Portions of HB 1, signed by now-Gov. Ted Strickland on July 17th., “repeals the laws establishing School Health and Safety Network and corresponding provisions of law… It requires school districts, community schools, STEM schools, and chartered nonpublic schools to periodically review their policies and procedures to ensure the safety of students, employees, and other persons using a school building from any known hazards in the building or on building grounds that, in the judgment of the board or governing authority pose an immediate risk to health or safety. Those boards or governing authorities must also further ensure that its policies and procedures comply with all federal laws and regulations regarding health and safety applicable to school buildings. ( Complete Legislative analysis here )

"The act requires boards of health to inspect the sanitary condition of schools semi-annually rather than annually, as in prior law. However, the act repeals the authorization for boards of health to close a school for an imminent public health threat other than an epidemic or a high prevalence of communicable disease. The act also repeals the requirement that the Director of Health adopt rules establishing minimum standards for school sanitary inspections."

Early last month, the Ohio Department of Health issued a memo indicating that it would begin the process of rescinding Ohio Administrative Code rules 3701-54-01 through 3701-54-09 by October 16, 2009. "Although, schools are required to be inspected twice per year ," the memo says, "there are no rules or standards to which those inspections must adhere. Historically, ODH Bureau of Environmental Health provided guidance for the conduct of these inspections. ODH will continue to recommend the use of the school inspection manual (what was Jarod's Law) for conducting sanitary school inspections."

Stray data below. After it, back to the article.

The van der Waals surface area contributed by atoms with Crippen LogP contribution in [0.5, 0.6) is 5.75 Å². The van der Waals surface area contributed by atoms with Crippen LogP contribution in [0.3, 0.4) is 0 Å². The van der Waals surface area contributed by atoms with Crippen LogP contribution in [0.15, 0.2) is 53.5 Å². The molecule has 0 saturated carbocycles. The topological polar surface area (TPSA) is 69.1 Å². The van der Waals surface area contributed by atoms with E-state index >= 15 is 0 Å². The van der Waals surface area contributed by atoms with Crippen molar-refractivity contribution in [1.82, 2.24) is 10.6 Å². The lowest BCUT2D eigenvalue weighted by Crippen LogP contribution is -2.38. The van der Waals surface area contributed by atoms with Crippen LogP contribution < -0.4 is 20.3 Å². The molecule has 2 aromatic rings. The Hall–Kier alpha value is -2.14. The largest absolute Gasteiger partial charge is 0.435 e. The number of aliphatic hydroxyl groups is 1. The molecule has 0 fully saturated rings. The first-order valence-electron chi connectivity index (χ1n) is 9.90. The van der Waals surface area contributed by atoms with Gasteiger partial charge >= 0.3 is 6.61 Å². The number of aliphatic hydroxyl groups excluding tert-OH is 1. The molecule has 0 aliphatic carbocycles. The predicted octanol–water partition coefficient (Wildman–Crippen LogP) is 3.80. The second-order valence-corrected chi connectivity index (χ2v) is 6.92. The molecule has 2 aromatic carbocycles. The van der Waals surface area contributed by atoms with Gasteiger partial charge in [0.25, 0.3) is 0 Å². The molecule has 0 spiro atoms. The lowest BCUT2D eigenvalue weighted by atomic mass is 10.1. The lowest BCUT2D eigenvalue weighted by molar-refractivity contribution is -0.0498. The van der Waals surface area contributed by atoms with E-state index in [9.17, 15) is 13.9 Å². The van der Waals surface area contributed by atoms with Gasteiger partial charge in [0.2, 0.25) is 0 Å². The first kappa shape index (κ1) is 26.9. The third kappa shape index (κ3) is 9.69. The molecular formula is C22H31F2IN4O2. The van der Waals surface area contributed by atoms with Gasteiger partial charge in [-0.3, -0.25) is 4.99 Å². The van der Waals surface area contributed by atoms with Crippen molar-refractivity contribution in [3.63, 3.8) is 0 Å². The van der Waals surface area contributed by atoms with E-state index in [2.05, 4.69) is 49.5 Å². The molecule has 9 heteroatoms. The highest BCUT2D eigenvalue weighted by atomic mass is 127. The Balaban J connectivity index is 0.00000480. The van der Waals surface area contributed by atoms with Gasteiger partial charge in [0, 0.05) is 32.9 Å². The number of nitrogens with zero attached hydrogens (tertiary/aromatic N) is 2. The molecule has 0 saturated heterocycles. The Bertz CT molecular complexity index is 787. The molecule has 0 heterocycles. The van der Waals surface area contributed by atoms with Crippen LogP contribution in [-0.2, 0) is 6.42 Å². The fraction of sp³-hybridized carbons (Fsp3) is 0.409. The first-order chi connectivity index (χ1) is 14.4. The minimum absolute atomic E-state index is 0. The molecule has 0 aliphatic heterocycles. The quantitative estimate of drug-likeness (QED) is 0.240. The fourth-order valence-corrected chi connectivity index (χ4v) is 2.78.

Ohio Department of Health website
Current (rescinded) OAC rules

Tuesday, September 01, 2009

Ohio breastfeeding case

In a case originally accepted to seek a review of whether Ohio law prohibits an employer from discriminating against a female employee because, or on the basis of , a new mother's lactation, the Ohio Supreme Court last Thursday none-the-less upheld its appeals court decision that the woman "was simply and plainly terminated as an employee at will for taking an unauthorized, extra break."

"The record as it was developed in the trial court," the per curiam decision said, "fails to provide a basis from which a jury could conclude that the woman’s employer's articulated legitimate, nondiscriminatory reason for her termination—failure to follow directions—was a pretext for discrimination based on her pregnancy or a condition related to her pregnancy. This determination defeats a sex-discrimination claim under R.C. 4112.02 as a matter of law… Consequently, this court does not reach the issue of whether alleged discrimination due to lactation is included within the scope of Ohio's employment-discrimination statute, R.C. 4112.02, as sex discrimination under R.C. 4112.01(B)," Judge Terrence O’Donnell adding in concurrence that "it is the long-standing practice of courts to decide only issues presented by the facts and to refrain from deciding issues that the facts do not place directly in issue."

The decision wasn't that "cut-and-dry," however, with two of the panel's judges concurring "in judgment only," and a third dissenting.

Judge Maureen O'Connor wrote, "I agree that appellee failed to develop a record from which a jury could find in her favor. But because the trial and appellate courts erroneously applied inapposite federal precedent in their analysis of her claims, I believe that this court should reach the merits to clarify the law… (and) write separately to set forth why I would hold that lactation falls within the scope of R.C. 4112.01(B) and that the statute prohibits employment discrimination against lactating women. R.C. 4112.02… The lead opinion's failure to address the legal framework in which this case arises is disappointing, and it is even more troubling that we fail to address the scope of Ohio law under the guise that reaching the merits would result in an advisory opinion."

Similarly, Judge Paul Pfeifer, dissenting, wrote "This is the Supreme Court, and when the opportunity arises, we should answer the questions that Ohioans need answered. In this case, we are asked whether breastfeeding mothers can be fired from their jobs for pumping their breasts in the workplace. That is, in its protection of pregnant workers in R.C. 4112.01(B), did the General Assembly include protection of women who are dealing with the aftereffects of their pregnancy? The lead opinion dodges the opportunity to provide an answer."